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Awhile back I took on some emergancy commissions to cover some unexpected medical bills, and still make it to AC. Over all everyone who commissioned me was fantastic, and have since been finished.

But one.

I won't name names, since I don't think he's a bad commissioner, or should be warned against. He paid in full up front, provided many photos to explain what he wanted, and has been polite.

My problem is, I don't think he even looked over my work, commissionsing me for some subjects and character type I. Just. Don't. Draw. very well. But, I don't believe in turning done commissions because it's not something I enjoy, and what he wanted wasn't offensive or anything to me, just very very new to me.

Things went along great, fixed up the sketches and he seemed happy, now I'm well over halfway into the digital part, and he's not taking to it well. Faces aren't 'perfect', it's 'fuzzy'.

I've told him to provide more photos for the faces, since again, he's asking for character types I just don't draw. Ever. I just feel like this is going to end in badly, I'll put more work into than I want to, and he still won't be happy.

Would it be too out of line for me to just drop it this far into the commission? The price was already at dicount, so I can't offer to much of a refund at this point, I'm a little worried I'm going to get some sort of negative reaction that I'm a 'ripoff' if I say "Hey, I'm done, here's the large file, and have a few bucks, bye now"

I've never had to drop a commission this far in, anyone more pro than myself have any advice on how to handle this in a professional manner, where both sides are happy?

*For note, he clearly states in one email, he read my terms of commission and agrees to them. They do say I can drop a commission and once work starts I won't offer a fun refund.
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Comments

( 11 comments — Leave a comment )
thaily
Jul. 19th, 2006 10:50 pm (UTC)
Uhm, the fact he didn't look at your material beforehand is his problem and not yours, though you're being very professional. He did approve the sketches and you've earned the money.

However, if you want to resolve the matter of the fuzzy faces there's no shame in asking for help from fellow artists, artists who're more experienced with the subject at hand. Maybe they can redline or give you some hints to help fix the problem to the customer's satisfaction.
I'm sure you have capable friends willing and able to help you out?
I'd offer help but I'm not sure what the subject is or if I'm skilled enough to help you out.

Push comes to shove though it's the commissioner's "fault" for not checking with you if you could draw what he wanted you to draw. Hopefully he'll be more careful about his next commission and avoid frustration on both sides.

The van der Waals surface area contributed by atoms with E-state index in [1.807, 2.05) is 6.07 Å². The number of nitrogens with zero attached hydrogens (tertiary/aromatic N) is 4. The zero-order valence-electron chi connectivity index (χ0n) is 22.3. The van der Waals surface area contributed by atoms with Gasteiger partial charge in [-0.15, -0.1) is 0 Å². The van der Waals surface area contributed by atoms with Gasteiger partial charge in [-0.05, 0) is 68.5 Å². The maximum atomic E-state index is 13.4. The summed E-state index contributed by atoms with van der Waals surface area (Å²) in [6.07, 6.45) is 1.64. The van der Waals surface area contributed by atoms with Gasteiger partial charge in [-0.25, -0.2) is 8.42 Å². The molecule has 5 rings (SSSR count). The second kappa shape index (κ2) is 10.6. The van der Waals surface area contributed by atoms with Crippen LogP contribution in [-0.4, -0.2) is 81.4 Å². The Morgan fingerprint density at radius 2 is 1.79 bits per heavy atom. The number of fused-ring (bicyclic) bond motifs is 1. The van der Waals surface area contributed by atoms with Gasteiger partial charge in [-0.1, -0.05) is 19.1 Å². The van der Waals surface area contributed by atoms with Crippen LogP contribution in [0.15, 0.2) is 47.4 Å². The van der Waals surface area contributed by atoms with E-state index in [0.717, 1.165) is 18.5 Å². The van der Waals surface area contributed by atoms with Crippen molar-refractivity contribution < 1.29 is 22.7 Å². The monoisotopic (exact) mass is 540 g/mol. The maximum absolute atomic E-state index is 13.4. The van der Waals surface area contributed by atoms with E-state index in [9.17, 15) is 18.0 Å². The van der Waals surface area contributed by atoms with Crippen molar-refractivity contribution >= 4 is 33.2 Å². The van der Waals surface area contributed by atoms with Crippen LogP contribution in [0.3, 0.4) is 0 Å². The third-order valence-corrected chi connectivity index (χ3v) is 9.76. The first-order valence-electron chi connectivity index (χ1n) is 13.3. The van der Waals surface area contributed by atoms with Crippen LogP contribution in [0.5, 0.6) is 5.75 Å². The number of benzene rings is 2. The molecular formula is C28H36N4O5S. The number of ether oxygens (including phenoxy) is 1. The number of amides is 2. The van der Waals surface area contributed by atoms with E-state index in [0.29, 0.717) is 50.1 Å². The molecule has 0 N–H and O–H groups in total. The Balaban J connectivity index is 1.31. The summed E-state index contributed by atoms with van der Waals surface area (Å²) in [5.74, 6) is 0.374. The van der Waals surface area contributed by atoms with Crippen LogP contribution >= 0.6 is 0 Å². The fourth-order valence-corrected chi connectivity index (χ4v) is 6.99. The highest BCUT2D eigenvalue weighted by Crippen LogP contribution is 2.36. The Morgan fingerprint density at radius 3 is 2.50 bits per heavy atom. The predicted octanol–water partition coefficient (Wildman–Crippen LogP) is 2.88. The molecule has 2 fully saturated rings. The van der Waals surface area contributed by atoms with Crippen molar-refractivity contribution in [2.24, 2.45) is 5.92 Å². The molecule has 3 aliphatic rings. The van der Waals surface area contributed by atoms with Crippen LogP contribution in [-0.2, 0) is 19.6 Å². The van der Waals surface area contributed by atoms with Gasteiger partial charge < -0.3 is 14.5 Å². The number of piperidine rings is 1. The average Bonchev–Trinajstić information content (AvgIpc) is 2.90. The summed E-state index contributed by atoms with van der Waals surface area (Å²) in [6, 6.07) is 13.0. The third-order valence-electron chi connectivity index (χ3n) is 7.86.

skulldog
Jul. 20th, 2006 04:05 am (UTC)
For the 'fuzzy faces'. I work large, so I have a more painterly style. Once the picture is zoomed and viewed normally, like the smaller files in my gallery, they look great.

I have a feeling he's zooming to 100% on the working files I've been sending. Sure it'll be more loose that close..any painting looks that way with your nose against it.

His problem is less the art isn't good enough, it's NOT PERFECT to his vision in the end.

thaily
Jul. 20th, 2006 07:17 am (UTC)
Uhm.
That's kinda his problem and not yours O_o
fareme
Jul. 20th, 2006 08:08 am (UTC)
Sometimes people just expect too much, also. 'Specially if the dude agrred to your terms and saw clearly what you work with (which I might add - your art is just.. incredible. :|) and still went forward with it.
I also have a small suggestion, though you may have already done it. If he's zooming in as you say, why not send him a web-size version of it? Perhaps he'll be happier as he 'takes his nose out of the paint' so to speak. Just a small suggestion from someone who is by no means a pro, but I thought nonetheless I would attempt to be helpful. :}
Either way, best of luck. All the other suggestions thus far are great.
skulldog
Jul. 20th, 2006 08:21 am (UTC)
I was originally sending him smaller files, but he wanted to see 'more details' and since he'd paid in full there wasn't any harm in sending larger files.

And thanks. :)
fareme
Jul. 20th, 2006 06:48 pm (UTC)
Ahh, I see. Sounds to me like he's just being a bit too nit-picky, then. :}
dustmeat
Jul. 19th, 2006 11:02 pm (UTC)
Professional Advice
He agreed to your terms and paid up front. You did the work. If he cannot be happy with the work you did, too bad--you tried your best.
kaided
Jul. 20th, 2006 12:17 am (UTC)
Re: Professional Advice
Agreed, fully. You did the amount you were paid to do. You're not required to do much more.
skulldog
Jul. 20th, 2006 04:06 am (UTC)
Re: Professional Advice
I agree, I'm giving him one more shot to show me some photos and I'm going to give it one more tweak, then I'm done with it for good.
(Deleted comment)
skulldog
Jul. 20th, 2006 04:02 am (UTC)
Thanks for the kind words, always good to hear from folks doing work.

I think it was less that I didn't like the subjects, it was pretty fun in all actually. I just think he was expecting me to live up to art done by artists who ONLY work on these subjects..which is making this end poorly.
skanrashke
Jul. 20th, 2006 10:38 am (UTC)
To Quote Jessup: "If you wanted Manga style.. get a manga artist. You commissioned me. That means you get my style. Art ain't a copy/paste machine, buddy."

If he wants you to magically alter your drawing style to suit his cheapass needs, then he's shit out of luck. I'd take your money, finish the commission(to YOUR standards, not his) and hand it over.

Most likely with a warning to look at peoples art beforehand.
( 11 comments — Leave a comment )

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